So the interplay of environment and genes probably results in homosexuality. By environment, I don't just mean how someone is raised (although that is sometimes part of it). I mean the effect the environment can have on how the brain is hardwired very early on.
In the womb, things happen that can affect how we develop. A surge of hormones here, a viral infection there, and we are not the same as we would be without these environmental factors.
Handedness is an example of this. Some people have genes that make them more likely to be left-handed. Not all of these folks end up lefties, though.
Something else has to happen while they are developing. Scientists haven't pinpointed what this something is but it is the combination of genes and environment that makes someone left-handed.
Maybe something similar happens with gay people. And since the brain continues to develop after we're born, the environment can affect how our brain develops even after we are born.
The key here, though, is that this all affects how our brains are hardwired. It isn't a choice or something like that, a brain has been configured to be attracted to the same sex.
Is there any evidence of this happening? There is some evidence that increased steroids in the womb may increase the chances that a girl will be a lesbian. Some studies show that the more older brothers you have, the more likely it is for you to be gay. Also, gay people tend to be left handed much more often.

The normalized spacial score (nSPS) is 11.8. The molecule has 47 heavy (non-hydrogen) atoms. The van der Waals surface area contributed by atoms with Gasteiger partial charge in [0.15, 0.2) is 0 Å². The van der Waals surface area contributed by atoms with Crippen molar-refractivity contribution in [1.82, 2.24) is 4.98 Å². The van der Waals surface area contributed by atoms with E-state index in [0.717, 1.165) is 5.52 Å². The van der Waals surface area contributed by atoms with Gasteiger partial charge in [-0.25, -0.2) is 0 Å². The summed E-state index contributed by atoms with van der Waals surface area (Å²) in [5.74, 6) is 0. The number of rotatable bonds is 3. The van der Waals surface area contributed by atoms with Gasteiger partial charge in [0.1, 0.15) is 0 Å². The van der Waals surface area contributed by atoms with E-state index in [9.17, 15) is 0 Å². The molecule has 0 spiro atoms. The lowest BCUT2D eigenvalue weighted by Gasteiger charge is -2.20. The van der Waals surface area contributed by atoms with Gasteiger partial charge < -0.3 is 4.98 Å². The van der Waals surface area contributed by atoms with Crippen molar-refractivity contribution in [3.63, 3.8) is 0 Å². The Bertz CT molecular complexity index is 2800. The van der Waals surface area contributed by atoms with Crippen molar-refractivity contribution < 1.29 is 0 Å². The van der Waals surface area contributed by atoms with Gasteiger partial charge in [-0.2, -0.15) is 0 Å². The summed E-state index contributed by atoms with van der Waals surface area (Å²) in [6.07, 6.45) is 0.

The animal evidence is also pretty strong that what happens in the womb can affect the eventual sexual orientation of the fetus. For example, exposure to differing amounts of testosterone or estrogen in the womb can affect whether an animal is hetero- or homosexual.
How would genes work in all of this? What genes would do is either make the fetus more or less sensitive to these hormones or, perhaps, affect how or whether the mother reacts.
So, for example, a surge of hormones may change one fetus' brain but not another's. Or the mother might respond to stress with more hormones causing a change whereas a different mother wouldn't release as much hormone.
Whatever the cause, it is very unlikely that just one gene will cause someone to be gay, at least in people. But it is a different story in the fruit fly.
As we talk about here, a single DNA mutation can turn a straight male fruit fly into a gay one. A similar mutation in a female fly makes her more interested in the girls than the boys.
As I said, though, it is pretty unlikely that anything so simple is happening in people. Something so complex most likely involves lots of genes.
So there you have it. Being gay is not being mentally ill (at least according to the American Psychiatric Association). There appear to be real changes in the brain that correlate with being gay. And from the twin studies, it looks like genes play a role.
So can you convert? There isn't any good data on this but most health professionals think that most homosexuals cannot. Whether or not you can convert is really only something you, not your family or friends, can decide.
By Dr. Barry Starr, Stanford University